Neurosurgical Randomized Controlled Trial
A randomized controlled trial (RCT) remains the pinnacle of clinical research design. However, RCTs in neurosurgery, especially those comparing surgery to non-operative treatment, are rare and their relevance and applicability have been questioned.
From 2000 to 2017, PubMed and Embase databases and four trial registries were searched. RCTs were evaluated for study design, funding, adjustments to reported outcome measures, accrual of patients, and academic impact.
Eighty-two neurosurgical RCTs were identified, 40 in spine disorders, 19 neurovascular and neurotrauma, 11 functional neurosurgery, ten peripheral nerve, and two pituitary surgery. Eighty-four RCTs were registered, of which some are ongoing. Trial registration rate differed per subspecialty. Funding was mostly from non-industry institutions (58.5%), but 25.6% of RCTs did not report funding sources. 36.4% of RCTs did not report a difference between surgical and non-operative treatment, 3.7% favored non-operative management. Primary and secondary outcome measures were changed in 13.2% and 34.2% of RCTs respectively and varied by subspecialty. 41.9% of RCTs subtracted ≥ 10% of the anticipated accrual and 12.9% of RCTs added ≥ 10%. 7.3% of registered RCTs were terminated, mostly due to too slow recruitment. Subspecialty, registration, funding, masking, population size, and changing outcome measures were not significantly associated with a reported benefit of surgery. High Jadad scores (≥ 4) were negatively associated with a demonstration of surgical benefit (P < 0.05).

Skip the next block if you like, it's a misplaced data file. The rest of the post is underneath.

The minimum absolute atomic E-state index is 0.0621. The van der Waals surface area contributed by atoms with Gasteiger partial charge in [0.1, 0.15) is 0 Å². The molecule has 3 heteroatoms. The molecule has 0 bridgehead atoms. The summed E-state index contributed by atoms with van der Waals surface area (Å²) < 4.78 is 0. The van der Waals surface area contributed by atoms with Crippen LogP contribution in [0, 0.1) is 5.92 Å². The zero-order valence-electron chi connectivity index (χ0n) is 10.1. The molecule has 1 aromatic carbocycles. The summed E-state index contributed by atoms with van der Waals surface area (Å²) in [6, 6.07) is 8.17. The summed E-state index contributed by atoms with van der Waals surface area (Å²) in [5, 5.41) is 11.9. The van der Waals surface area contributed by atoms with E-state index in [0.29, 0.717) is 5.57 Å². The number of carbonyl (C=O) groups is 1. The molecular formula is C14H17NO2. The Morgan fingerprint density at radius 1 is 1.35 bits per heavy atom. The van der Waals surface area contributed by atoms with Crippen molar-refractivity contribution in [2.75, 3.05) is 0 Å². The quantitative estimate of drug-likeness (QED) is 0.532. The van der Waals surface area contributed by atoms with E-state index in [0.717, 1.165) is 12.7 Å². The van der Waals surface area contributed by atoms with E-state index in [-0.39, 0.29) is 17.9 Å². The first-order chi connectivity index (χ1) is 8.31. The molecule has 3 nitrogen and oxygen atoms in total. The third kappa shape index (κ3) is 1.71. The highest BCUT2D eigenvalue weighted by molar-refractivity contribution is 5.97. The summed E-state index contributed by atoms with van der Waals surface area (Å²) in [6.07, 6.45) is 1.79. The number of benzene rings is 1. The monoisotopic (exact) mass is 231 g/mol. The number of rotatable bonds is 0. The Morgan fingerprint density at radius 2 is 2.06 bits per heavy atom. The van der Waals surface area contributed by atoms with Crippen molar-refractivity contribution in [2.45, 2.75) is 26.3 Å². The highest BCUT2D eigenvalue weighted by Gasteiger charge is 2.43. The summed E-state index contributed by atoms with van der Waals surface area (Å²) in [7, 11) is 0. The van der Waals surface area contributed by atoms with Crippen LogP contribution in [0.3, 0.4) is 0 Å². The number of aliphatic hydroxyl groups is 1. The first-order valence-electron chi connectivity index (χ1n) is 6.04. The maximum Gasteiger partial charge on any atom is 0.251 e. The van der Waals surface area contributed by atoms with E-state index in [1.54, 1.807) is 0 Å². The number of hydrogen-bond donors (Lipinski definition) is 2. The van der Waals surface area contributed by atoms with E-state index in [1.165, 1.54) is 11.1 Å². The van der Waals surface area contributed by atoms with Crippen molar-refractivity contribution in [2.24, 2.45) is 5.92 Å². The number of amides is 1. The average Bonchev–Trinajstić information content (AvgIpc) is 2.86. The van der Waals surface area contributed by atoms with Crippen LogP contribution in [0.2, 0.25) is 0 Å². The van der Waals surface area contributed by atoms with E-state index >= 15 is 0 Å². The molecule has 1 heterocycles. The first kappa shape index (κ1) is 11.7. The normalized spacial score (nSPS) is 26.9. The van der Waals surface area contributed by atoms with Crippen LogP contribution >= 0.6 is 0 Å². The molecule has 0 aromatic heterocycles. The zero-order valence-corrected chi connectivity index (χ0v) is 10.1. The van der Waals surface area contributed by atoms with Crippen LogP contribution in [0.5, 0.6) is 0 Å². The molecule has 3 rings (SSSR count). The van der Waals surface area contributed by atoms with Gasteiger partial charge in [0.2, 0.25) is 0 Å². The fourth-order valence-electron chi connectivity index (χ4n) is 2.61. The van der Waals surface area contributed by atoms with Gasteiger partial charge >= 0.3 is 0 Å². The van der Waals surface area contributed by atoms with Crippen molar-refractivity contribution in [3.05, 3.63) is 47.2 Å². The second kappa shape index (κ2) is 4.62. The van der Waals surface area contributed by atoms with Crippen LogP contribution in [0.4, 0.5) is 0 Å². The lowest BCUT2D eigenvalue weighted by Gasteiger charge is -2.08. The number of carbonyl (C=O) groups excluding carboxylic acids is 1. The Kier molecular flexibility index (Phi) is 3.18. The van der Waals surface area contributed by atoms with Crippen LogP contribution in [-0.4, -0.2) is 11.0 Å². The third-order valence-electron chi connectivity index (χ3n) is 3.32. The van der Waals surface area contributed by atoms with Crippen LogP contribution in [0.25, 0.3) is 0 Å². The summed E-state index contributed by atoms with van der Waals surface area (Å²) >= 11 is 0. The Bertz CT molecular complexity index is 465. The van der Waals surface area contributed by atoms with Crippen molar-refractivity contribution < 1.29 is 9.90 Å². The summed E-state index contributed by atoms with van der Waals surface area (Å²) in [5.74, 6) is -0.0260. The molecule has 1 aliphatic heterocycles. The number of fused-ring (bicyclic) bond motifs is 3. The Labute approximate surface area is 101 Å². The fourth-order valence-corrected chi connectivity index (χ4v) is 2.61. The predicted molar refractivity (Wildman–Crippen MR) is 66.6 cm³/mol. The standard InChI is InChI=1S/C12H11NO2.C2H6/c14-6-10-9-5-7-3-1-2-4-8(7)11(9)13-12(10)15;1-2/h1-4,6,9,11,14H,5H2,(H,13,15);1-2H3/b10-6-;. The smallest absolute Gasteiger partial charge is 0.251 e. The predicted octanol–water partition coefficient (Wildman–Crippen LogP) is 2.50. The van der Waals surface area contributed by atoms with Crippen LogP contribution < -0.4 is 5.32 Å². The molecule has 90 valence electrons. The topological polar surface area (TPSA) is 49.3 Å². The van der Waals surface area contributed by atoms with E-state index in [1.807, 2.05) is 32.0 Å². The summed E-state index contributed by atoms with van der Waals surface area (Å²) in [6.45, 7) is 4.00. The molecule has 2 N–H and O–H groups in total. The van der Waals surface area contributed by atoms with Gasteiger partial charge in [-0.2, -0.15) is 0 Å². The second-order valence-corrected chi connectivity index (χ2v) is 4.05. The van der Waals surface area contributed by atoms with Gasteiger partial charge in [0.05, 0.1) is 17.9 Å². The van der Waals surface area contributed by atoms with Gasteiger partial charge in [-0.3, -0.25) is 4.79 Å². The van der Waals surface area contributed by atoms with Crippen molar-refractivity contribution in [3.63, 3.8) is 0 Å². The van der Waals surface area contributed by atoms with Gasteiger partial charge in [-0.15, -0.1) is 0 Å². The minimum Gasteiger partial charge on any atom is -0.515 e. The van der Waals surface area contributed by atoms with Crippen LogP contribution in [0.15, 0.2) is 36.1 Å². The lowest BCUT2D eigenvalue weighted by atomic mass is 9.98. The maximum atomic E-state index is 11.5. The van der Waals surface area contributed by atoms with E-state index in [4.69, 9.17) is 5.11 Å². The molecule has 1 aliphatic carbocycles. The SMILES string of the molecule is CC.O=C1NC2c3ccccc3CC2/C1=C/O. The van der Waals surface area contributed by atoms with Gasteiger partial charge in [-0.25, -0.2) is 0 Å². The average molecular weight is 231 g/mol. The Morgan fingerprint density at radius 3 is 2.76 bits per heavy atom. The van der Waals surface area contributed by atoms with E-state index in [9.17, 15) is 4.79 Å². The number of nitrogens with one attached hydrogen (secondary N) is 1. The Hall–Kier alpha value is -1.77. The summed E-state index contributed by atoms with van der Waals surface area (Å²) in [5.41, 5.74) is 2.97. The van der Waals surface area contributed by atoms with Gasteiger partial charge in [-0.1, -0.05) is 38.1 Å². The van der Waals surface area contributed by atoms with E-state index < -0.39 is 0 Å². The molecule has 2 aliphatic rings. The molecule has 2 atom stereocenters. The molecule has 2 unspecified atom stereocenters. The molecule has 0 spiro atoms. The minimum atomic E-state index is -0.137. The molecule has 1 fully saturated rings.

Neurosurgical RCTs comparing surgical to non-operative treatment often find a benefit for surgical treatment. Changes to outcome measurements and anticipated accrual are common and funding sources are not always reported 1).
From January 1961 to June 2016, Randomized Controlled Trials (RCTs) with >5 patients assessing any 1 neurosurgical procedure against another procedure, nonsurgical treatment, or no treatment were retrieved from MEDLINE, Scopus, and Cochrane Library.
The median sample size in the 401 eligible RCTs was 73 patients with a mean patient age of 49.6. Only 111 trials (27.1%) described allocationconcealment, 140 (34.6%) provided power calculations, and 117 (28.9%) were adequately powered. Significant efficacy or trend for efficacy was claimed in 226 reports (56.4%), no difference between the procedures was found in 166 trials (41.4%), and significant harm was reported in 9 trials (2.2%). Trials with a larger sample size were more likely to report randomization mode, specify allocation concealment, and power calculations (all P < .001). Government funding was associated with better specification of power calculations (P = .008) and of allocation concealment (P = .026), while industry funding was associated with reporting significant efficacy (P = .02). Reporting of funding, specification of randomization mode and primary outcomes, and mention of power calculations improved significantly (all, P < .05) over time.
Several aspects of the design and reporting of RCTs on neurosurgical procedures have improved over time. Better powered and accurately reported trials are needed in neurosurgery to deliver evidence based care and achieve optimal outcomes 2).